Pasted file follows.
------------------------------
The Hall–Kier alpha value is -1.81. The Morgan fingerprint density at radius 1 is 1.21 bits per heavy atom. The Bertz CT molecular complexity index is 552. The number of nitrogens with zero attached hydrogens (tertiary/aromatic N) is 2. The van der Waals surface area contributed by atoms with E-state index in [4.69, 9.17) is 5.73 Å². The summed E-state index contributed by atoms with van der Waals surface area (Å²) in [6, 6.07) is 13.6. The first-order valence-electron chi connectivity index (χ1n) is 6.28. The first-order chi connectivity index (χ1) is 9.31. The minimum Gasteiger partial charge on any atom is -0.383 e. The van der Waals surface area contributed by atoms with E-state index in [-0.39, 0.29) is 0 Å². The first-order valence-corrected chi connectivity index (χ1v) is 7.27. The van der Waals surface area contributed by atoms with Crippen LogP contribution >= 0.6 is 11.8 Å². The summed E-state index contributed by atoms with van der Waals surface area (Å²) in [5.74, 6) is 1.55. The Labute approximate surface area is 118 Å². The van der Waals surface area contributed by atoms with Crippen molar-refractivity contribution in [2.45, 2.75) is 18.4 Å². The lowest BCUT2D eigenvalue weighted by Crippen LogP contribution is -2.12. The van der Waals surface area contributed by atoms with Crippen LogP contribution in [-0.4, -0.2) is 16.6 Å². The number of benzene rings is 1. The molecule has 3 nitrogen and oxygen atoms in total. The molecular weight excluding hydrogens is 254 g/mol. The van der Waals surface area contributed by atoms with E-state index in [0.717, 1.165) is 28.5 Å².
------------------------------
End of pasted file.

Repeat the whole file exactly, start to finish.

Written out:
The Hall–Kier alpha value is -1.81. The Morgan fingerprint density at radius 1 is 1.21 bits per heavy atom. The Bertz CT molecular complexity index is 552. The number of nitrogens with zero attached hydrogens (tertiary/aromatic N) is 2. The van der Waals surface area contributed by atoms with E-state index in [4.69, 9.17) is 5.73 Å². The summed E-state index contributed by atoms with van der Waals surface area (Å²) in [6, 6.07) is 13.6. The first-order valence-electron chi connectivity index (χ1n) is 6.28. The first-order chi connectivity index (χ1) is 9.31. The minimum Gasteiger partial charge on any atom is -0.383 e. The van der Waals surface area contributed by atoms with E-state index in [-0.39, 0.29) is 0 Å². The first-order valence-corrected chi connectivity index (χ1v) is 7.27. The van der Waals surface area contributed by atoms with Crippen LogP contribution >= 0.6 is 11.8 Å². The summed E-state index contributed by atoms with van der Waals surface area (Å²) in [5.74, 6) is 1.55. The Labute approximate surface area is 118 Å². The van der Waals surface area contributed by atoms with Crippen molar-refractivity contribution in [2.45, 2.75) is 18.4 Å². The lowest BCUT2D eigenvalue weighted by Crippen LogP contribution is -2.12. The van der Waals surface area contributed by atoms with Crippen LogP contribution in [-0.4, -0.2) is 16.6 Å². The number of benzene rings is 1. The molecule has 3 nitrogen and oxygen atoms in total. The molecular weight excluding hydrogens is 254 g/mol. The van der Waals surface area contributed by atoms with E-state index in [0.717, 1.165) is 28.5 Å².